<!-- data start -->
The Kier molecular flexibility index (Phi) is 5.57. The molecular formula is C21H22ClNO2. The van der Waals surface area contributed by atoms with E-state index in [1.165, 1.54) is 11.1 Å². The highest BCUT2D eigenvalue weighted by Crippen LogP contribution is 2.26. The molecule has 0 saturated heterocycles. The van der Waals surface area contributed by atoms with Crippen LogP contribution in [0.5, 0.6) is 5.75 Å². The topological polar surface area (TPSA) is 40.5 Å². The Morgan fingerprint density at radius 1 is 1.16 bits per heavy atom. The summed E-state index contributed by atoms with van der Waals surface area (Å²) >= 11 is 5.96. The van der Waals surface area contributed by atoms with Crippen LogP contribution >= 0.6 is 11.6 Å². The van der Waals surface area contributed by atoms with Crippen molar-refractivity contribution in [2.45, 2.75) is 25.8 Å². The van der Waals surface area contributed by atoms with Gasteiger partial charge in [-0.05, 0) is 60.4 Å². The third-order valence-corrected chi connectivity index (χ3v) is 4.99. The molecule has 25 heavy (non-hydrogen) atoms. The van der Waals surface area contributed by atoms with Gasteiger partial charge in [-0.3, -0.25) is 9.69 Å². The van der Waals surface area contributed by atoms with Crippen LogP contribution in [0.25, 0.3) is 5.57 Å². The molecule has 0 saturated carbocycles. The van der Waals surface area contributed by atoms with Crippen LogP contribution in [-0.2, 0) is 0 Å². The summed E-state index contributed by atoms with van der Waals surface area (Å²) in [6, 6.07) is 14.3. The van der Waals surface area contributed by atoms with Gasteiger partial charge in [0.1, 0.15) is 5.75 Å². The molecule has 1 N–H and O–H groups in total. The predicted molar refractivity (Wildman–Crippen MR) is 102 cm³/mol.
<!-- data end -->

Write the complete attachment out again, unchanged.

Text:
The Kier molecular flexibility index (Phi) is 5.57. The molecular formula is C21H22ClNO2. The van der Waals surface area contributed by atoms with E-state index in [1.165, 1.54) is 11.1 Å². The highest BCUT2D eigenvalue weighted by Crippen LogP contribution is 2.26. The molecule has 0 saturated heterocycles. The van der Waals surface area contributed by atoms with Crippen LogP contribution in [0.5, 0.6) is 5.75 Å². The topological polar surface area (TPSA) is 40.5 Å². The Morgan fingerprint density at radius 1 is 1.16 bits per heavy atom. The summed E-state index contributed by atoms with van der Waals surface area (Å²) >= 11 is 5.96. The van der Waals surface area contributed by atoms with Crippen LogP contribution >= 0.6 is 11.6 Å². The van der Waals surface area contributed by atoms with Crippen molar-refractivity contribution in [2.45, 2.75) is 25.8 Å². The van der Waals surface area contributed by atoms with Gasteiger partial charge in [-0.05, 0) is 60.4 Å². The third-order valence-corrected chi connectivity index (χ3v) is 4.99. The molecule has 25 heavy (non-hydrogen) atoms. The van der Waals surface area contributed by atoms with Gasteiger partial charge in [-0.3, -0.25) is 9.69 Å². The van der Waals surface area contributed by atoms with Crippen LogP contribution in [0.25, 0.3) is 5.57 Å². The molecule has 0 saturated carbocycles. The van der Waals surface area contributed by atoms with Crippen LogP contribution in [-0.2, 0) is 0 Å². The summed E-state index contributed by atoms with van der Waals surface area (Å²) in [6, 6.07) is 14.3. The van der Waals surface area contributed by atoms with Gasteiger partial charge in [0.1, 0.15) is 5.75 Å². The molecule has 1 N–H and O–H groups in total. The predicted molar refractivity (Wildman–Crippen MR) is 102 cm³/mol.